• [0008]
    In another aspect of the present invention, an apparatus includes a non-circular support member, a flame strip coupled to the support member, and an air source aimed at the flame strip.
  • [0009]
    It is understood that other aspects of the present invention will become readily apparent to those skilled in the art from the following detailed description, wherein is shown and described only exemplary embodiments of the invention, simply by way of illustration. As will be realized, the invention is capable of other and different embodiments, and its several details are capable of modifications in various respects, all without departing from the invention. Accordingly, the drawings and description are to be regarded as illustrative in nature, and not as restrictive.
  • BRIEF DESCRIPTION OF THE DRAWINGS
  • [0010]
    Aspects of the present invention are illustrated by way of example, and not by way of limitation, in the accompanying drawings in which like reference numerals refer to similar elements wherein:
  • [0011]
    [0011]FIG. 1 is a cross-section view of an exemplary appliance for simulating wood or gas burning flames;
  • [0012]
    [0012]FIG. 2 is a cross-section view of an exemplary flame strip for use in an appliance which simulates wood or gas burning flames;
  • [0013]
    [0013]FIG. 3 is a perspective front view of an exemplary appliance for simulating wood or gas burning flames; and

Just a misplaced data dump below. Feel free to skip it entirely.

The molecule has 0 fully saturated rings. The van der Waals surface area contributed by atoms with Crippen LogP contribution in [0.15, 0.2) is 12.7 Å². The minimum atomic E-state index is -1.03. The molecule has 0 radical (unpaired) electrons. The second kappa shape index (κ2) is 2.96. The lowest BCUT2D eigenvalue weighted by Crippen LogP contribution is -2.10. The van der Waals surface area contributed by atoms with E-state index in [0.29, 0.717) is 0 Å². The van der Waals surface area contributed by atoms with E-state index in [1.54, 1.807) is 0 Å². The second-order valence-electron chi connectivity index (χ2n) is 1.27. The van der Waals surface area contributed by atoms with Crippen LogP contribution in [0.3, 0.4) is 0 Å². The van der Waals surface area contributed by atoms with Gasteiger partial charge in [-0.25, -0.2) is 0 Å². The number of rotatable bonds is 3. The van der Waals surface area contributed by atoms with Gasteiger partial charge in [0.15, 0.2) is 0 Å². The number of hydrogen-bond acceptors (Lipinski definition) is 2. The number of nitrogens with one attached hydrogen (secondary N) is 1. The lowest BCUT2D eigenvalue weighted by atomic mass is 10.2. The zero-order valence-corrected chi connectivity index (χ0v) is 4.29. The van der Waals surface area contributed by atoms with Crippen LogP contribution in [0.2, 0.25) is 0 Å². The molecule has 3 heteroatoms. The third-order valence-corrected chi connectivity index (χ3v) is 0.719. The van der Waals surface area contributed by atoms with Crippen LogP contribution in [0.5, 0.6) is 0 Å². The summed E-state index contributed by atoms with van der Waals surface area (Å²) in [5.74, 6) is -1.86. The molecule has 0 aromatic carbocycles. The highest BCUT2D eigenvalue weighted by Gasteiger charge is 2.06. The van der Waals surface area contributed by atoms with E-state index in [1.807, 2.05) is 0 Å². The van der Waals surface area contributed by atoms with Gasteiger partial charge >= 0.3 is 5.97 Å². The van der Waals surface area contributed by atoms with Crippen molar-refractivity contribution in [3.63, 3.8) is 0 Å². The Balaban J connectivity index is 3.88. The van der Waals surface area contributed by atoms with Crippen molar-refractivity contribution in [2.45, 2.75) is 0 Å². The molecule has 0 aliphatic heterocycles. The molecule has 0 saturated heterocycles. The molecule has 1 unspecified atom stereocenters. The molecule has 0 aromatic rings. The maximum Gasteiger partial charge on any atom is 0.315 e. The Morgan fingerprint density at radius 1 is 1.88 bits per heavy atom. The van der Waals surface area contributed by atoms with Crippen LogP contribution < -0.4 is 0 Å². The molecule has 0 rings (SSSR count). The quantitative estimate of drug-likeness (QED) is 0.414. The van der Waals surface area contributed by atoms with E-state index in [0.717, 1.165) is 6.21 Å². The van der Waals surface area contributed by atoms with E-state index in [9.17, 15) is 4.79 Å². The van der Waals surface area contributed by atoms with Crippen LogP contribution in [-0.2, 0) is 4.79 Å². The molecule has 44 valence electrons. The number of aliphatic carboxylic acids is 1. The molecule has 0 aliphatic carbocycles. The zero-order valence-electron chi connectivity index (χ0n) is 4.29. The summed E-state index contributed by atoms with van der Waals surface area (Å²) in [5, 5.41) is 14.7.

• [0014]
    [0014]FIG. 4 is a perspective rear view of an exemplary appliance for simulating wood or gas burning flames.
  • DETAILED DESCRIPTION
  • [0015]
    The detailed description set forth below in connection with the appended drawings is intended as a description of exemplary embodiments of the present invention and is not intended to represent the only embodiments in which the invention can be practiced. The term “exemplary” used throughout this description means “serving as an example, instance, or illustration,” and should not necessarily be construed as preferred or advantageous over other embodiments. The detailed description sets forth the inventive concepts in terms of construction and function of exemplary appliances for simulating wood or gas burning flames. It is to be understood, however, that the same, equivalent, and alternative constructions and functions may be accomplished with other appliances which are also intended to be encompassed within the spirit and scope of the invention.
  • [0016]